“She’s Blackbird,” said the boy, as if the policewoman were a little slow. “It’s her real name, even if it is strange. She lives at the bottom of our hill.”


Your hill?” Blackbird favored him with a tiny smile. He had called her name strange a million times, and she didn’t mind—it was a strange name, and not the first she’d heard of it. But it was the name her mother had given her. When she was younger her parents had often played the Beatles song of the same name. They would take each other’s hands on either side of her, forming a Blackbird sandwich, and sway back and forth to the music. Her mother had once told her it had been their wedding song.


“So…Blackbird,” the woman said, as if the name tasted funny on her tongue. “Where were you at around two a.m. on Wednesday morning?”


Blackbird shrugged. “I’m never up past midnight, ma’am. Is that when it happened?”


“Thereabouts.” The woman was writing in her little brown notebook. “We think, since he was found in the lake after all, it’s possible he fell off the side of a boat. Hit his head.” She looked up. “Something hit his head, anyway. We’ll know more soon. Can I speak to someone else in your household?”


“There isn’t anyone else home right now. My father’s at work.”


“Well, here.” The policewoman pulled a card out of her pocket, handed it to Blackbird. “When your father gets home, have him give me a call. We’ll be by soon, just to ask some routine questions. Nothing to be afraid of.”


Blackbird nodded. “Is that all, ma’am?”


“That’s it for now. Go on, enjoy your bike ride.”


“Wait,” the boy called after her, and made a beeline for his bike. “Are you going to ride down Mount Doom?”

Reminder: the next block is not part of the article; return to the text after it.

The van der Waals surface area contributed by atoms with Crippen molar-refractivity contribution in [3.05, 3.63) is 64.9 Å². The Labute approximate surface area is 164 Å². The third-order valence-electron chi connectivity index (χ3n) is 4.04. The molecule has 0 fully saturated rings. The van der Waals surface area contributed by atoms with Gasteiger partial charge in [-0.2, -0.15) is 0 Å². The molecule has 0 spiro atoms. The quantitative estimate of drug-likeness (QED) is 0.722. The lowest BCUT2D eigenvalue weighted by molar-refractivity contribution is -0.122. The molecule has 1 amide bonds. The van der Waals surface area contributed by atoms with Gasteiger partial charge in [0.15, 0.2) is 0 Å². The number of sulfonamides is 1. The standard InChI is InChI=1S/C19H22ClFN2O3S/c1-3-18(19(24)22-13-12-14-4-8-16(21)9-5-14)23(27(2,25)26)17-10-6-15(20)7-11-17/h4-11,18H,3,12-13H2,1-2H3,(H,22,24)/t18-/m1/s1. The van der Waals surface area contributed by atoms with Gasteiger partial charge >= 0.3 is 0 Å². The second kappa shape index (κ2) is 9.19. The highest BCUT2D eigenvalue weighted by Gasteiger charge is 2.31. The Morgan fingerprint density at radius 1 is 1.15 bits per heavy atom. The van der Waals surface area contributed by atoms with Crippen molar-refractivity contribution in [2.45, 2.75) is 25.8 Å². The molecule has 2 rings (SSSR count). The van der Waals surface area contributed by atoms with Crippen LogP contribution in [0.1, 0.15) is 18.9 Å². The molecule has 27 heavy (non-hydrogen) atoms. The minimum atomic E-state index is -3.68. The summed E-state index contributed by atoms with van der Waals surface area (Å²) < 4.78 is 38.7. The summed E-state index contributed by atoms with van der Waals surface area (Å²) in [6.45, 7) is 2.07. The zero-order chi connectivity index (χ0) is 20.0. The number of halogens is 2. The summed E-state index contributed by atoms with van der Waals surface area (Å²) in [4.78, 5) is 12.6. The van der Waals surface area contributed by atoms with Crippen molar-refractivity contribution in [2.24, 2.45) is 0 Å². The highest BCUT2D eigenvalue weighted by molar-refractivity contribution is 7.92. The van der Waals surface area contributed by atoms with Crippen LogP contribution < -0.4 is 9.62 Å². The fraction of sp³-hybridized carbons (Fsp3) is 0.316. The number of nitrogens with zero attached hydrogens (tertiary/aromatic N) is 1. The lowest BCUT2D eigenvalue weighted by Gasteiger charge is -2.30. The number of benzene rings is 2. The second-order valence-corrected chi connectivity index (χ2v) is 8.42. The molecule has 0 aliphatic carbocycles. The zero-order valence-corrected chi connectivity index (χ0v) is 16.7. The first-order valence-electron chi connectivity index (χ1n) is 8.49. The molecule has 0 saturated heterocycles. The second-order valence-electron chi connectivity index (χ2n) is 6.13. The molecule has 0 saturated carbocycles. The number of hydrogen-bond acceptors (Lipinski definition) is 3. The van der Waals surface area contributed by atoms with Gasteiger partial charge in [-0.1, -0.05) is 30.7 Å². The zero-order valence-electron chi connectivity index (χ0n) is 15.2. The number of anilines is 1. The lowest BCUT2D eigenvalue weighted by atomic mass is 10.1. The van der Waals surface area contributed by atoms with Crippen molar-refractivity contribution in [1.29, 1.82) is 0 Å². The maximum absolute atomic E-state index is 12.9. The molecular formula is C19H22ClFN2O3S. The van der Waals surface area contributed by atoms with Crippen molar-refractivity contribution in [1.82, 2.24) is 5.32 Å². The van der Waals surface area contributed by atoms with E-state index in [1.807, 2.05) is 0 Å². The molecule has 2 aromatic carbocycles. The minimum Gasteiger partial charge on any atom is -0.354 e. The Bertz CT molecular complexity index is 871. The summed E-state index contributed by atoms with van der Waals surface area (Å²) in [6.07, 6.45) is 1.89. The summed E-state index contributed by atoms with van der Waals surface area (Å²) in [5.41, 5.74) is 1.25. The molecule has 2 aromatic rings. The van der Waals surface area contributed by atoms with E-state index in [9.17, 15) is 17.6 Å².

Mount Doom was what her family had dubbed the steep hill that led into town. When Blackbird was younger she had often coasted down it, her father on his bike behind her. One day she’d hit a stray pebble while going too fast. The horrible lurch of flying, and then she’d skidded several feet on her stomach, so that bits of gravel embedded themselves into her skin. Back home her mother had wiped the blood that went from her knees to her socks, picked out the gravel and bandaged her. That was before, when Twin Lakes was only a summer home, and there was no cancer. Now Blackbird rode her brakes down the hill, and avoided the gravel.


“Maybe,” she said. “Does that mean you want to come?” It wasn’t really a question.


The boy pedaled just behind her. “How come you didn’t want that police lady to know I showed you the…the dead man?”


She often worried he would clip her back wheel. “Why don’t you ride ahead of me, Roadrunner?”


He obliged. “Well?”


A kind breeze blew her long dark hair off her forehead as she pedaled upward. “I don’t need to cause any extra trouble for my father,” she said, looking straight ahead.


“What kind of trouble? You didn’t do anything wrong.”


“But I saw it.” They reached the top of the hill, turned their bikes to enter the development. “Parents worry about their children worrying. Seeing too much, and things like that.”